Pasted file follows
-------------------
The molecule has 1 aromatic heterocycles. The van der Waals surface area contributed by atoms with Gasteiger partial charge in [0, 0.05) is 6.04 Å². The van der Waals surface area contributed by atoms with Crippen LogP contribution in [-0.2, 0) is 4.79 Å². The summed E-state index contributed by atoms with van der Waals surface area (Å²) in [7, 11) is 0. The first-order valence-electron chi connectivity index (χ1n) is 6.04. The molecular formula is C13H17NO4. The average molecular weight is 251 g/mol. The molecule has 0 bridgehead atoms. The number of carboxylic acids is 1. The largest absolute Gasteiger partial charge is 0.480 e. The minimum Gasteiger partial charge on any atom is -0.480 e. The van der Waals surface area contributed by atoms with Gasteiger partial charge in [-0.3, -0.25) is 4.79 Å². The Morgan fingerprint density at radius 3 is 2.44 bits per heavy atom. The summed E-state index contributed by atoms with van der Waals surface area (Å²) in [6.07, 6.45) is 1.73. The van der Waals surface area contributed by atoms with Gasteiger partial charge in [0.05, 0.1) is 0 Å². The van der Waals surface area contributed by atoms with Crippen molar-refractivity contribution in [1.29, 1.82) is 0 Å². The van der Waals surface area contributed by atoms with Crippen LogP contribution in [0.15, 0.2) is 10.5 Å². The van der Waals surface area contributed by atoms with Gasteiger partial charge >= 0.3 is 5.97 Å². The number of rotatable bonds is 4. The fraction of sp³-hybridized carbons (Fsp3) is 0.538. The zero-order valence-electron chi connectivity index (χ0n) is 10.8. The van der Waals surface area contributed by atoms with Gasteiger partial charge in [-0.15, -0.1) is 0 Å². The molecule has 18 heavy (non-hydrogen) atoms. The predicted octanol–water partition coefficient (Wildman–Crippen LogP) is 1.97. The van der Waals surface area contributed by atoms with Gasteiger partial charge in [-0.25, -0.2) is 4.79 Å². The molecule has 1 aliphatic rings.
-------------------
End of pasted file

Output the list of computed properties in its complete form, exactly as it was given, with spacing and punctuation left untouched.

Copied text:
The molecule has 1 aromatic heterocycles. The van der Waals surface area contributed by atoms with Gasteiger partial charge in [0, 0.05) is 6.04 Å². The van der Waals surface area contributed by atoms with Crippen LogP contribution in [-0.2, 0) is 4.79 Å². The summed E-state index contributed by atoms with van der Waals surface area (Å²) in [7, 11) is 0. The first-order valence-electron chi connectivity index (χ1n) is 6.04. The molecular formula is C13H17NO4. The average molecular weight is 251 g/mol. The molecule has 0 bridgehead atoms. The number of carboxylic acids is 1. The largest absolute Gasteiger partial charge is 0.480 e. The minimum Gasteiger partial charge on any atom is -0.480 e. The van der Waals surface area contributed by atoms with Gasteiger partial charge in [-0.3, -0.25) is 4.79 Å². The Morgan fingerprint density at radius 3 is 2.44 bits per heavy atom. The summed E-state index contributed by atoms with van der Waals surface area (Å²) in [6.07, 6.45) is 1.73. The van der Waals surface area contributed by atoms with Gasteiger partial charge in [0.05, 0.1) is 0 Å². The van der Waals surface area contributed by atoms with Crippen molar-refractivity contribution in [1.29, 1.82) is 0 Å². The van der Waals surface area contributed by atoms with Crippen LogP contribution in [0.15, 0.2) is 10.5 Å². The van der Waals surface area contributed by atoms with Gasteiger partial charge >= 0.3 is 5.97 Å². The number of rotatable bonds is 4. The fraction of sp³-hybridized carbons (Fsp3) is 0.538. The zero-order valence-electron chi connectivity index (χ0n) is 10.8. The van der Waals surface area contributed by atoms with Gasteiger partial charge in [-0.15, -0.1) is 0 Å². The molecule has 18 heavy (non-hydrogen) atoms. The predicted octanol–water partition coefficient (Wildman–Crippen LogP) is 1.97. The van der Waals surface area contributed by atoms with Gasteiger partial charge in [-0.25, -0.2) is 4.79 Å². The molecule has 1 aliphatic rings.